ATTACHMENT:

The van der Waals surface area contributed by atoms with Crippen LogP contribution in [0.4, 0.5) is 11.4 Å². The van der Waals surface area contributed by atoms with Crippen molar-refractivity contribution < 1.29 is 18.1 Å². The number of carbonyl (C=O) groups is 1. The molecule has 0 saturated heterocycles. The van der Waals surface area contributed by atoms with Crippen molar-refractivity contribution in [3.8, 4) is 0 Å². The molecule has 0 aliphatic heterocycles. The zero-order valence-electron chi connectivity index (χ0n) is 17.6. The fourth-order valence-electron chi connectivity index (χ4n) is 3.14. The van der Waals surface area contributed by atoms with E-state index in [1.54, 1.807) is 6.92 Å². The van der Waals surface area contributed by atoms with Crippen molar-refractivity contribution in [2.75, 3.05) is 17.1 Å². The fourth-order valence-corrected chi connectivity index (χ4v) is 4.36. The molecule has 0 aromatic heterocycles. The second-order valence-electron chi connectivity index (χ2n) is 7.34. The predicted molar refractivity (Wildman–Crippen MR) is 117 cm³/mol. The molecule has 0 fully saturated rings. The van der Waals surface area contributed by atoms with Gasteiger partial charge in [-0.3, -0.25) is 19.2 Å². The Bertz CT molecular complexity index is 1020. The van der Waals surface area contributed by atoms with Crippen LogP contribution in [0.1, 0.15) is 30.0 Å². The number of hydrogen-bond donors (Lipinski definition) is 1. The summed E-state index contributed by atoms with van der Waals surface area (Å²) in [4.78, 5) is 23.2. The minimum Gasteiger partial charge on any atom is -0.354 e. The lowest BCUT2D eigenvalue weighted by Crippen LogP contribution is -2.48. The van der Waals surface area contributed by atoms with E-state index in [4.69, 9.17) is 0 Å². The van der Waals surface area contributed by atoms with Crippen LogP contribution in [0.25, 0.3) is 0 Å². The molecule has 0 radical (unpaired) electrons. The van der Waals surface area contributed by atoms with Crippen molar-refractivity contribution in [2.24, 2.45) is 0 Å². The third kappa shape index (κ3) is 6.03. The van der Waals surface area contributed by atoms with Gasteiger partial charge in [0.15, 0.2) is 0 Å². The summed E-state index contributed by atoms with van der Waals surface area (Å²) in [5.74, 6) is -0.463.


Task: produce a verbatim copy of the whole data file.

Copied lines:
The van der Waals surface area contributed by atoms with Crippen LogP contribution in [0.4, 0.5) is 11.4 Å². The van der Waals surface area contributed by atoms with Crippen molar-refractivity contribution < 1.29 is 18.1 Å². The number of carbonyl (C=O) groups is 1. The molecule has 0 saturated heterocycles. The van der Waals surface area contributed by atoms with Crippen molar-refractivity contribution in [3.8, 4) is 0 Å². The molecule has 0 aliphatic heterocycles. The zero-order valence-electron chi connectivity index (χ0n) is 17.6. The fourth-order valence-electron chi connectivity index (χ4n) is 3.14. The van der Waals surface area contributed by atoms with E-state index in [1.54, 1.807) is 6.92 Å². The van der Waals surface area contributed by atoms with Crippen molar-refractivity contribution in [2.75, 3.05) is 17.1 Å². The fourth-order valence-corrected chi connectivity index (χ4v) is 4.36. The molecule has 0 aromatic heterocycles. The second-order valence-electron chi connectivity index (χ2n) is 7.34. The predicted molar refractivity (Wildman–Crippen MR) is 117 cm³/mol. The molecule has 0 fully saturated rings. The van der Waals surface area contributed by atoms with Gasteiger partial charge in [-0.3, -0.25) is 19.2 Å². The Bertz CT molecular complexity index is 1020. The van der Waals surface area contributed by atoms with Crippen LogP contribution in [0.1, 0.15) is 30.0 Å². The number of hydrogen-bond donors (Lipinski definition) is 1. The summed E-state index contributed by atoms with van der Waals surface area (Å²) in [4.78, 5) is 23.2. The minimum Gasteiger partial charge on any atom is -0.354 e. The lowest BCUT2D eigenvalue weighted by Crippen LogP contribution is -2.48. The van der Waals surface area contributed by atoms with E-state index in [4.69, 9.17) is 0 Å². The van der Waals surface area contributed by atoms with Crippen LogP contribution in [0.25, 0.3) is 0 Å². The molecule has 0 radical (unpaired) electrons. The van der Waals surface area contributed by atoms with Crippen molar-refractivity contribution in [2.24, 2.45) is 0 Å². The third kappa shape index (κ3) is 6.03. The van der Waals surface area contributed by atoms with Gasteiger partial charge in [0.15, 0.2) is 0 Å². The summed E-state index contributed by atoms with van der Waals surface area (Å²) in [5.74, 6) is -0.463.